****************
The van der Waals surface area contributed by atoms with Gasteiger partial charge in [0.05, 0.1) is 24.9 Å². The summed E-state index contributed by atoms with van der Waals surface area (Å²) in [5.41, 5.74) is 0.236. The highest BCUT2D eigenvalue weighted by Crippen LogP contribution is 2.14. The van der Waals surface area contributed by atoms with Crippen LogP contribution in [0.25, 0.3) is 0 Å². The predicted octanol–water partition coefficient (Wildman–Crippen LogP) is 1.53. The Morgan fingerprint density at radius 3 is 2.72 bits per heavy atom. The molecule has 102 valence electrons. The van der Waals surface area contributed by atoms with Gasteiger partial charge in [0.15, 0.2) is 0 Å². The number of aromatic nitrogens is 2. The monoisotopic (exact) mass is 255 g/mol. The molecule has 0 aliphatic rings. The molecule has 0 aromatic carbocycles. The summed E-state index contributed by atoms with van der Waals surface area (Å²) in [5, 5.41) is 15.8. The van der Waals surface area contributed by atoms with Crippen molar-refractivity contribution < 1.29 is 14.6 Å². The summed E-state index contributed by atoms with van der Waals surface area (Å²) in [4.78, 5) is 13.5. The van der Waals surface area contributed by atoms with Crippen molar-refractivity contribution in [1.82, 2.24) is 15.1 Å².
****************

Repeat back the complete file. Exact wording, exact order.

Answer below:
The van der Waals surface area contributed by atoms with Gasteiger partial charge in [0.05, 0.1) is 24.9 Å². The summed E-state index contributed by atoms with van der Waals surface area (Å²) in [5.41, 5.74) is 0.236. The highest BCUT2D eigenvalue weighted by Crippen LogP contribution is 2.14. The van der Waals surface area contributed by atoms with Crippen LogP contribution in [0.25, 0.3) is 0 Å². The predicted octanol–water partition coefficient (Wildman–Crippen LogP) is 1.53. The Morgan fingerprint density at radius 3 is 2.72 bits per heavy atom. The molecule has 102 valence electrons. The van der Waals surface area contributed by atoms with Gasteiger partial charge in [0.15, 0.2) is 0 Å². The number of aromatic nitrogens is 2. The monoisotopic (exact) mass is 255 g/mol. The molecule has 0 aliphatic rings. The molecule has 0 aromatic carbocycles. The summed E-state index contributed by atoms with van der Waals surface area (Å²) in [5, 5.41) is 15.8. The van der Waals surface area contributed by atoms with Crippen molar-refractivity contribution < 1.29 is 14.6 Å². The summed E-state index contributed by atoms with van der Waals surface area (Å²) in [4.78, 5) is 13.5. The van der Waals surface area contributed by atoms with Crippen molar-refractivity contribution in [1.82, 2.24) is 15.1 Å².